Wales won't have Scarlet fever says Barclay
SIX NATIONS SPOTLIGHT: Wales' team is dominated with Scarlets players, but that doesn't mean head coach Warren Gatland will change his style of play.
That is what Scotland captain John Barclay believes. According to Barclay, Gatland will play a conservative style for their Six Nations opener on Saturday.
The Scarlets have impressed with the expansive play which has earned them a place in the European Champions Cup quarterfinals and Gatland has picked 10 members of that team.
Wales are without a swathe of injured players, including British and Irish Lions skipper Sam Warburton and centre Jonathan Davies, and some see the Scots as dark horses to win their first ever Six Nations title, but the home team can take heart from the fact their opponents have not won in Cardiff since 2002.
Barclay, who has assumed the captaincy from Greig Laidlaw, said at his eve-of-match press conference that he doubted Gatland would change a formula of play that has served him well in 10 years as Wales coach.
"They're two different teams and Warren Gatland obviously has his way of playing," said Barclay.
"So, I'd be surprised if they suddenly tore up his way of playing and adopted a totally different style.
"We play a certain way at Scarlets that suits the players we have - but I don't know if it can be merged [into Wales' gameplan]. It's a totally different team.
"They have got 10 guys who play for Scarlets but also five guys who don't.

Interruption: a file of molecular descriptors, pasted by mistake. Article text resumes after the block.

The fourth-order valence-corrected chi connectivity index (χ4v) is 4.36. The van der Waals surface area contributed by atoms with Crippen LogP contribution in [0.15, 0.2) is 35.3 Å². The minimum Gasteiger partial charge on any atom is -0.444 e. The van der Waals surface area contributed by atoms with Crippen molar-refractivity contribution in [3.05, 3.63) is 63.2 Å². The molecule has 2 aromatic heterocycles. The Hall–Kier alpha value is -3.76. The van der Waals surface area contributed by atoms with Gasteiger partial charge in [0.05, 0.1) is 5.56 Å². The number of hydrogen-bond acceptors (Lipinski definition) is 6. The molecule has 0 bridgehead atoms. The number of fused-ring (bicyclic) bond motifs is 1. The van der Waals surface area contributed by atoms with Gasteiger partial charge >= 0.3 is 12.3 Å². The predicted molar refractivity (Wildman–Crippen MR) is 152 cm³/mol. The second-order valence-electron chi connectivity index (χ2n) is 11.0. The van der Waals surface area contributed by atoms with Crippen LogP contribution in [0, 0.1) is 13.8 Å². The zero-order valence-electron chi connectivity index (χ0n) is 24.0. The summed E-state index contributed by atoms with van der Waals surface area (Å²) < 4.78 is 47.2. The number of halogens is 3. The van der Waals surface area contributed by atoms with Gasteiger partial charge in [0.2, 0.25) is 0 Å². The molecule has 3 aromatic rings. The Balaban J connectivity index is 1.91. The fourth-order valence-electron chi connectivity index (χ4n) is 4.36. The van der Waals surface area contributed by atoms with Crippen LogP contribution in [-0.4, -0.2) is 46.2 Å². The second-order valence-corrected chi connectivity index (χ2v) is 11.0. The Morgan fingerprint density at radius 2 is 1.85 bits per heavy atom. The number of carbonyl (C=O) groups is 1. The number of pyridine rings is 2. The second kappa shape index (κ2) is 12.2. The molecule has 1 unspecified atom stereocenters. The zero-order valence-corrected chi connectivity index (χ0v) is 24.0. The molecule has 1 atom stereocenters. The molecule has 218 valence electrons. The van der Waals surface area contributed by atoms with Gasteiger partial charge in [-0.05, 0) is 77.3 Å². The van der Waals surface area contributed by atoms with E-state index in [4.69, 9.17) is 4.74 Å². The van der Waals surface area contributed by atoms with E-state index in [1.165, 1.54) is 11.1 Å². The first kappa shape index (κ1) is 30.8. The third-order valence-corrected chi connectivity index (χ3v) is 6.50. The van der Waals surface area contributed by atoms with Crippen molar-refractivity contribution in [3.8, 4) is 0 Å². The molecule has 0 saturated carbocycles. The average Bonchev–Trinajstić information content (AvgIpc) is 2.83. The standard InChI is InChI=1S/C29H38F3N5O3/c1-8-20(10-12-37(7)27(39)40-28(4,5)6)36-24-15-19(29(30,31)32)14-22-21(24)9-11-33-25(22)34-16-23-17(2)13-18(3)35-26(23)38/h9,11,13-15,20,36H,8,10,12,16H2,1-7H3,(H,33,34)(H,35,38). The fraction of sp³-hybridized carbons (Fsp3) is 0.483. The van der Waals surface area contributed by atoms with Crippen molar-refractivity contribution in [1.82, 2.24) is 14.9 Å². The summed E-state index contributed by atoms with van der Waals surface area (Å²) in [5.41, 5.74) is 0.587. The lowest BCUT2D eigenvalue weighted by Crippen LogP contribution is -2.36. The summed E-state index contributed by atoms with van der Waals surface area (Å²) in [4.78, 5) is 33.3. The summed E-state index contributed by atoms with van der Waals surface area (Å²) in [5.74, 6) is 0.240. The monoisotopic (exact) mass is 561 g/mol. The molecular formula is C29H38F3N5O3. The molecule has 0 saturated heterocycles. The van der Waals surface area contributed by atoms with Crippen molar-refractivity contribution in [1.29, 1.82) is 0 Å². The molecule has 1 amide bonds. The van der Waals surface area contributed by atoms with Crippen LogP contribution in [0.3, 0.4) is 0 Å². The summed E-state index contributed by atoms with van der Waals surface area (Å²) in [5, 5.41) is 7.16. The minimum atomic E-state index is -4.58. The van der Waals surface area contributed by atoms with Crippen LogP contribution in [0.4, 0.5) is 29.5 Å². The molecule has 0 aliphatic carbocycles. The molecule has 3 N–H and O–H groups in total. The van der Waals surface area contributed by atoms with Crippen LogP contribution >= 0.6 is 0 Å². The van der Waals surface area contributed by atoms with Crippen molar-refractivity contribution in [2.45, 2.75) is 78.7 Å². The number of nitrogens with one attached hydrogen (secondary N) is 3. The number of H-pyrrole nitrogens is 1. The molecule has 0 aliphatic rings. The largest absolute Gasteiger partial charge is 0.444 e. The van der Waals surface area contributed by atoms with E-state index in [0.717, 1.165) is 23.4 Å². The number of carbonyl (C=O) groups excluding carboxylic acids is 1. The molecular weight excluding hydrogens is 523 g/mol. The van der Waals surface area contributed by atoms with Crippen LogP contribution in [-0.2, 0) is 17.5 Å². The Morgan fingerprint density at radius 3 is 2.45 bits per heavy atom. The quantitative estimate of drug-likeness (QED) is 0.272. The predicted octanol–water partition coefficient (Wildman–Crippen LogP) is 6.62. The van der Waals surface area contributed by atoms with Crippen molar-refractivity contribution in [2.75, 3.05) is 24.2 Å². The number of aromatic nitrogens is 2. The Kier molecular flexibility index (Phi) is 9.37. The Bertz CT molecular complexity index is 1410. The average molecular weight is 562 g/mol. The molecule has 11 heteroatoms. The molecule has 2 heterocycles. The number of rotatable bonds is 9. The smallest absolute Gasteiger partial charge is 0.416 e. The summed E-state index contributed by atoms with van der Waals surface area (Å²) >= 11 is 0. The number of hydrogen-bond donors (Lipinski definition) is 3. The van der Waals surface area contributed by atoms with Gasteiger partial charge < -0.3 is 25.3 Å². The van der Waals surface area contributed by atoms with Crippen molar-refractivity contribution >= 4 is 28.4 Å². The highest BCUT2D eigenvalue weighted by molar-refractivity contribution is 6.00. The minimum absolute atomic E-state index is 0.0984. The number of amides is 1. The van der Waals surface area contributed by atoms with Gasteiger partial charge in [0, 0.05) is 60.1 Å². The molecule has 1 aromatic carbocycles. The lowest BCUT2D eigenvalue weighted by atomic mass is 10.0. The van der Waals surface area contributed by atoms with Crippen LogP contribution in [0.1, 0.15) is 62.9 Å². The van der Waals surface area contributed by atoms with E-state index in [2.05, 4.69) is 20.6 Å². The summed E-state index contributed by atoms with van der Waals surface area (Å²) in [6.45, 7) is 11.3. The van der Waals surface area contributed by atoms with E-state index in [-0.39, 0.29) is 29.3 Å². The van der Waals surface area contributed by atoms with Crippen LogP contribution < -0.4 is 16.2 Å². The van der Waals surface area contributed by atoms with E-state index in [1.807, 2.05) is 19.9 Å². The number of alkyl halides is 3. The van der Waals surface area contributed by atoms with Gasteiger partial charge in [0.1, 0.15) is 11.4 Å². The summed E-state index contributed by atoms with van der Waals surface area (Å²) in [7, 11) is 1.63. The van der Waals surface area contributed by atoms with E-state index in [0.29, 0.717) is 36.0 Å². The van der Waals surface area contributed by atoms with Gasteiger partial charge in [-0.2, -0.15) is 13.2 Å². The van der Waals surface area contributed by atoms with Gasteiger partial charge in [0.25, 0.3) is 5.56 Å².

"It's taken a long time for Scarlets to play that brand of rugby. I don't know if it can be created in a week for the other guys and I don't think they will try to."
Barclay, who impressed in Scotland's superb November Test series when they went they went close to an historic win over world champions New Zealand, and then thumped 14-man Australia, said the size of the task facing his team was illustrated by last year's Six Nations.
"Look, winning away from home is hard," said the 31-year-old Hong Kong-born flank.
"Someone said to me at the Six Nations launch that, apart from the games against Italy, only England won an away game in last year's tournament with that last-minute try in Wales.
"So that gives you an indication of how hard it is."
His Wales counterpart Alun Wyn Jones says he doesn't mind if people view his side as underdogs after losing to Scotland at Murrayfield last season.
"On the back of last year, I think that would be fair," said Jones.
"But I think sometimes it's better to be the hunter rather than the hunted.
"If we are the underdogs, then we will take that tag, but it's about the 80 minutes.
"We are very conscious of the brand of rugby they are playing at the minute, and their evolution over the last 18 months.
"They have a bag of tricks that I am sure they may dip into at some point of the game as well," added the 32-year-old, who is Wales's most capped lock and will be winning his 114th cap.